Tags: anglican | communion | church

African Anglicans Lead Conservative Wing

By Phil Brennan   |   Monday, 30 Jun 2008 12:27 PM

Conservative members of the Anglican Church, long a bastion of Britain's lily-white upper class, say they are fleeing to a new communion dominated by African bishops in reaction to the official church's refusal to take a firm stand against homosexuality.

According to The New York Times, Anglican conservatives who insist they represent a majority of the 77 million members of the Anglican Communion say they will defy historic lines of authority and create a new power bloc within the communion led by a council predominantly of African archbishops.

At a week-long meeting in Jerusalem, the conservatives said a new council of primates – or church leaders – will include the archbishops of the provinces of Kenya, Nigeria, Rwanda, Uganda, West Africa and the Southern Cone of South America. Tanzanian Anglicans may participate if they get an endorsement from their House of Bishops.

The dissidents, who say they are not breaking away from the Anglican Communion or creating a schism, charge the official communion is following a “false gospel” that permits them to interpret Scripture as they would have it seen.

Archbishop Peter Akinola of Nigeria, accompanied by the archbishops of Uganda, Rwanda and Sydney, Australia – as well as an American, the Rt. Rev. David C. Anderson Sr., who he consecrated as a bishop in the Church of Nigeria – say, “It’s quite clear we have been in turmoil,” adding that, “with this decision we have a fresh beginning.”

The Times reports that the statement released by the delegates says it is time to create a new ecclesiastical province in the United States and Canada to absorb the parishes that have been outraged by the American church’s consecration of an openly gay bishop in 2003 and the Canadian church’s blessing of same-sex unions.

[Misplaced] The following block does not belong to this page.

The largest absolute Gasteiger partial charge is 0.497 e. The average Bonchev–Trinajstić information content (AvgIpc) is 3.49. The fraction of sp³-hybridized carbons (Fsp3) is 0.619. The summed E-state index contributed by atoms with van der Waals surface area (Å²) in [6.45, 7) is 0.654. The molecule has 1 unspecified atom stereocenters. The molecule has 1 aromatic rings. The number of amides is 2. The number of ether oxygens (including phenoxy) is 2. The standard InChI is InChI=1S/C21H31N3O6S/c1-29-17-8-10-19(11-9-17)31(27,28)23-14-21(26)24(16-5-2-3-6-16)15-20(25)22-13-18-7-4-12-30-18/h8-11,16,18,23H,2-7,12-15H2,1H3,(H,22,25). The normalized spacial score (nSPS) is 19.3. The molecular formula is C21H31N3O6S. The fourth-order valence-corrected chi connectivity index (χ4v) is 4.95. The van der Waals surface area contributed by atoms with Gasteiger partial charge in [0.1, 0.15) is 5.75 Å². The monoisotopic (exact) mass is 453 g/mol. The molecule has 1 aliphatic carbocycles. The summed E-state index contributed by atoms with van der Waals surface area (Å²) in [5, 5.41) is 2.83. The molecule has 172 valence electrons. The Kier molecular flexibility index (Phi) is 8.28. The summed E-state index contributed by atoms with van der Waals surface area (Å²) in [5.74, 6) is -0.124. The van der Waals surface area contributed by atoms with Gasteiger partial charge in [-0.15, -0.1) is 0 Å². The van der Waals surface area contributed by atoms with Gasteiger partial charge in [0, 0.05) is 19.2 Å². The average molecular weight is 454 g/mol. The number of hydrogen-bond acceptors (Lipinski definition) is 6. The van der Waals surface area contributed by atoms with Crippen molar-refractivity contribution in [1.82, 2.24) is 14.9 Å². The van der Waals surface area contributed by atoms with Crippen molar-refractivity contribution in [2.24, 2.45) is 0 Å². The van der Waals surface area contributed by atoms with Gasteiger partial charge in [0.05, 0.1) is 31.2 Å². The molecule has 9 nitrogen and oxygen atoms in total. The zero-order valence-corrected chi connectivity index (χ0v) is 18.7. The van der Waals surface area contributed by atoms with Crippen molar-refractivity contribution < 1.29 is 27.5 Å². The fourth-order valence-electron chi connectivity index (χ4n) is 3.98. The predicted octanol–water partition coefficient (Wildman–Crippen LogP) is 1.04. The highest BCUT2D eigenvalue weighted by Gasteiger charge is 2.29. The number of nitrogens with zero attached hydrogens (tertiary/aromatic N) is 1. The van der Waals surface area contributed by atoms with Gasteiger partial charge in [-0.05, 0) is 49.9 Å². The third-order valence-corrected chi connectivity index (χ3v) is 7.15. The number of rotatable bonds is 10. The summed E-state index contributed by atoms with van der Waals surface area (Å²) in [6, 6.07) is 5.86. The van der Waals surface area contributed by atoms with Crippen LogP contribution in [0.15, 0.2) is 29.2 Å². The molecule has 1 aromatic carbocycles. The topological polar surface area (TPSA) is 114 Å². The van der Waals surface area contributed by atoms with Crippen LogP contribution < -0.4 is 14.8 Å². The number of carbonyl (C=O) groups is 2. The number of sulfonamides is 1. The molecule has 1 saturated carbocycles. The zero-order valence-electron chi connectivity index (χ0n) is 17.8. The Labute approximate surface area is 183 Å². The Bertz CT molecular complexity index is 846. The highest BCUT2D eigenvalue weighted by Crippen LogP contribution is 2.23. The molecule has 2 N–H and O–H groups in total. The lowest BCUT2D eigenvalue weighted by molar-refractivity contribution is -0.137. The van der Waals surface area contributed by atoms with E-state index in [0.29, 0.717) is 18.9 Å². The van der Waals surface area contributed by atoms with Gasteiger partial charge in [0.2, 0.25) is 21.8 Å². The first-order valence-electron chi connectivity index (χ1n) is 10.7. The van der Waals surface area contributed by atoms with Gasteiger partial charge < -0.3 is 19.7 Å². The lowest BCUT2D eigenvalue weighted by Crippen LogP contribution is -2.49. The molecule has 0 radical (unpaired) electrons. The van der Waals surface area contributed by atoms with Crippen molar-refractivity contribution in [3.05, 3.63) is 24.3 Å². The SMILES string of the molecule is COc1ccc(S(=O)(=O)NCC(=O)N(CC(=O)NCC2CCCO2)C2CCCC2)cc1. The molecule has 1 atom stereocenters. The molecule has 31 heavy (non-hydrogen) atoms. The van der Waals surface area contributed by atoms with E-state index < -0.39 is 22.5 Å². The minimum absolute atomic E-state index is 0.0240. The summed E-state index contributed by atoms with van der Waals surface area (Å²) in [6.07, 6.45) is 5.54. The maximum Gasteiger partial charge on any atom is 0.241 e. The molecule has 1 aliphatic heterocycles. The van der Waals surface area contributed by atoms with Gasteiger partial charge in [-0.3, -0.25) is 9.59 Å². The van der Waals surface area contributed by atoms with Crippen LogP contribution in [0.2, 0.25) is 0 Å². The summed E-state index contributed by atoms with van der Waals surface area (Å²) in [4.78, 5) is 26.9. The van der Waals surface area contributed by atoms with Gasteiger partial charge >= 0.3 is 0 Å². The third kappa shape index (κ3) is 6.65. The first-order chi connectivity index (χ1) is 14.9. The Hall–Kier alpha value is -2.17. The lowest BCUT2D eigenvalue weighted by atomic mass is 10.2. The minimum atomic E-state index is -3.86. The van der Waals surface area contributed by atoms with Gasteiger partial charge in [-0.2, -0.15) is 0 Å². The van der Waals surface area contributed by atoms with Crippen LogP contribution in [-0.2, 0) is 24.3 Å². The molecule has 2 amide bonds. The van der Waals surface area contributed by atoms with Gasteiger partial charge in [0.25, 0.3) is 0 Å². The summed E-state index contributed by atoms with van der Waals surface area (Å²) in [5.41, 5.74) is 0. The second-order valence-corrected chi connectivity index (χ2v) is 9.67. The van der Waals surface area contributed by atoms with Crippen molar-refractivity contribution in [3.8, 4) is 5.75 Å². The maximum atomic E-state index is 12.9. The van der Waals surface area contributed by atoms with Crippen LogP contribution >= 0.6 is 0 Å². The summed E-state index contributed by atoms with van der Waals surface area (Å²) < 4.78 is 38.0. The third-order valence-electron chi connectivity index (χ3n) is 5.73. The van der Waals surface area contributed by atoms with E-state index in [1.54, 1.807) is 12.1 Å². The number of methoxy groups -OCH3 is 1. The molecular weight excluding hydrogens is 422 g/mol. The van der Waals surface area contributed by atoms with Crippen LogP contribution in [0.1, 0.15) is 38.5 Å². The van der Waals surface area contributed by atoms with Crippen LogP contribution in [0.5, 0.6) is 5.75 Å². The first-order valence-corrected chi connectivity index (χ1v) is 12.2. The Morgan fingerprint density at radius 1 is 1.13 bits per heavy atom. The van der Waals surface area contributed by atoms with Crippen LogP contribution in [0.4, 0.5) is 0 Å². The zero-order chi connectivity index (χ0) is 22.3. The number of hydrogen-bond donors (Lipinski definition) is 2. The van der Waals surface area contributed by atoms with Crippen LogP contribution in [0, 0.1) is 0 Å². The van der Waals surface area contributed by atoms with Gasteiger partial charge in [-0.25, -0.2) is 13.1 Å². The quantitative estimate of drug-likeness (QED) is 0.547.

Bishop Anderson tells reporters a new province would unite believers in North America who have abandoned the Episcopal Church because, in recent decades, they disagreed with the ordination of female priests and bishops, its interpretation of Scripture, and its acceptance of homosexuality.

“It brings them hope now, finally, of regathering the portion of the church that scattered when heterodoxy just became untenable and many were driven out – not all at once, but over the years in different stages,” Bishop Anderson says.

The authority of the archbishop of Canterbury is also being challenged, The Times reports, adding that the current archbishop, the Most Rev. Rowan Williams, has disappointed conservatives by not disciplining the liberal North Americans or engineering their expulsion.

The archbishop of Canterbury historically has not had the power to decree policy in the Anglican Communion but has determined which churches belong to it.

Asked for his reaction, Bishop Mark Sisk, the Episcopal bishop of New York, tells The Times, “I don’t think you can be an Anglican and say the archbishop of Canterbury’s recognition is not critical. That becomes an innovation that moves beyond Anglicanism.”

Jim Naughton, canon for communications of the Episcopal Diocese of Washington, D.C., tells The Times, “What the leaders of the communion may decide to do is just slowly erode the credibility of this thing, because even though they’ve presented it to the world as this large body of Anglicans, when push comes to shove, it remains five angry provinces and their allies in the West.”

Most of the conservatives at the meeting also tell The Times they will boycott the Lambeth Conference, a gathering of Anglican bishops from around the world that takes place once every 10 years in Britain. The conference begins in mid-July.

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